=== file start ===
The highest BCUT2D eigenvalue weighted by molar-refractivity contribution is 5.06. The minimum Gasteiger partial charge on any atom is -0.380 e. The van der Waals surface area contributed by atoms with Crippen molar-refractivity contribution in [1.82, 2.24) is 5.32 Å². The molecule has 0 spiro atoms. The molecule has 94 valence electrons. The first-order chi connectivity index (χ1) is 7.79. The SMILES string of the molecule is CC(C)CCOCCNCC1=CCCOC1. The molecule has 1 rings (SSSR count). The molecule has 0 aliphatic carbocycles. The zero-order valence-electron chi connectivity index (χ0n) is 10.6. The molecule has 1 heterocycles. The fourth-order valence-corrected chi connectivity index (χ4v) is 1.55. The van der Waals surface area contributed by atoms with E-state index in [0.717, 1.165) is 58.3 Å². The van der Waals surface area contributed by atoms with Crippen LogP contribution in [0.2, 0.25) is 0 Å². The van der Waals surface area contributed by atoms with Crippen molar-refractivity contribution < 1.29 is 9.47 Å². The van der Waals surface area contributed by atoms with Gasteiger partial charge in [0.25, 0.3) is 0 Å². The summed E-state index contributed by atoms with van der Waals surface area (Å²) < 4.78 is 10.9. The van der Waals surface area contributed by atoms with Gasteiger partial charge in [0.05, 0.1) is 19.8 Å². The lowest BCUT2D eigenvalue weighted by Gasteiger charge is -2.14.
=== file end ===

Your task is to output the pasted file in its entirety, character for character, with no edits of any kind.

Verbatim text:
The highest BCUT2D eigenvalue weighted by molar-refractivity contribution is 5.06. The minimum Gasteiger partial charge on any atom is -0.380 e. The van der Waals surface area contributed by atoms with Crippen molar-refractivity contribution in [1.82, 2.24) is 5.32 Å². The molecule has 0 spiro atoms. The molecule has 94 valence electrons. The first-order chi connectivity index (χ1) is 7.79. The SMILES string of the molecule is CC(C)CCOCCNCC1=CCCOC1. The molecule has 1 rings (SSSR count). The molecule has 0 aliphatic carbocycles. The zero-order valence-electron chi connectivity index (χ0n) is 10.6. The molecule has 1 heterocycles. The fourth-order valence-corrected chi connectivity index (χ4v) is 1.55. The van der Waals surface area contributed by atoms with E-state index in [0.717, 1.165) is 58.3 Å². The van der Waals surface area contributed by atoms with Crippen LogP contribution in [0.2, 0.25) is 0 Å². The van der Waals surface area contributed by atoms with Crippen molar-refractivity contribution < 1.29 is 9.47 Å². The van der Waals surface area contributed by atoms with Gasteiger partial charge in [0.25, 0.3) is 0 Å². The summed E-state index contributed by atoms with van der Waals surface area (Å²) < 4.78 is 10.9. The van der Waals surface area contributed by atoms with Gasteiger partial charge in [0.05, 0.1) is 19.8 Å². The lowest BCUT2D eigenvalue weighted by Gasteiger charge is -2.14.